Noise Induced Hearing Loss - Identifying Symptoms

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How is hearing loss identified?

Hearing loss usually develops over a period of several years. Since the hearing loss is painless and gradual, many people may not notice it. What someone may notice is tinnitus, which is a ringing or another sound in the ear. The tinnitus could be the result of long-term exposure to noise that has damaged the hearing nerve. Or, a person may have trouble understanding what people are saying or may hear everyone as mumbling. Such hearing difficulties are especially apt to occur when one is trying to hear in a noisy place such as in crowd or at a party. These difficulties could be the beginning of high-frequency hearing loss.

A typical hearing test (audiogram) of a person with noise induced hearing loss will initially show only a high frequency loss at 4000 Hz. (Hertz or Hz is the measure of sound frequency or pitch. Four thousand Hz is high frequency, while 250 or 500 Hz would be low frequency). With continued noise exposure and hearing loss, the audiogram will show a broader loss to include lower (deeper)frequencies.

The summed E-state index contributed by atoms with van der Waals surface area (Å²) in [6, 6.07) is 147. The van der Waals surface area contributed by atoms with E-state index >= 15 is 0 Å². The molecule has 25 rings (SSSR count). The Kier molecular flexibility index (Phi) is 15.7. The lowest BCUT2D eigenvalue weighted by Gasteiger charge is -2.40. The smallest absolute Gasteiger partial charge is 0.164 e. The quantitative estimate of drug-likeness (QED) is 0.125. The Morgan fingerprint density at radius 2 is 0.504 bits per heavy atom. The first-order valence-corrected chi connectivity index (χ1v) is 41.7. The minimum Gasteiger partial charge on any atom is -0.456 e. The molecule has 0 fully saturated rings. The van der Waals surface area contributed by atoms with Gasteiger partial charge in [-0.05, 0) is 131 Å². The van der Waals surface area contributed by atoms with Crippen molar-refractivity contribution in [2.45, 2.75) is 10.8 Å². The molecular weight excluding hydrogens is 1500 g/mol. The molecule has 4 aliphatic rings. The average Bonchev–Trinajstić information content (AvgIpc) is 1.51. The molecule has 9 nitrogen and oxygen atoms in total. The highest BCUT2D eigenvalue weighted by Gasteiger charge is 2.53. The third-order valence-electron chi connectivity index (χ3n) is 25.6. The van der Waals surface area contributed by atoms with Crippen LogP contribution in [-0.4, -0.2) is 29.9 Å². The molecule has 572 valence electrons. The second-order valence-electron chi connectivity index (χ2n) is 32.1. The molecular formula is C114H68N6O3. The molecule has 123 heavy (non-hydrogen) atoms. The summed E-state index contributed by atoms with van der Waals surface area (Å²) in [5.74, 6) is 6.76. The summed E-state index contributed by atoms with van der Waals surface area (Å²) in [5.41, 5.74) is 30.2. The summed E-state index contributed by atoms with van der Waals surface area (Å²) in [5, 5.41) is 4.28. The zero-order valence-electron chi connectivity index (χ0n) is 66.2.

Noise-induced hearing loss will almost always affect both ears equally, but in some situations, especially with firearm usage, it may be worse in one ear than in the other. For example, firing a rifle tends to injure the ear opposite the side of the trigger finger due to the shadow (blocking the sound) effect of the shooter's head.

Return to Noise Induced Hearing Loss and Its Prevention

See what others are saying

Comment from: Joyce, 55-64 Female (Patient) Published: August 25

I had a brain MRI (Tesla 3); the technician had to do the procedure twice because I moved. Shortly thereafter, I lost hearing and my tinnitus went sky high. After 2 1/2 months the ringing is still not under control. I take gabapentin but it has little effect on the ringing.

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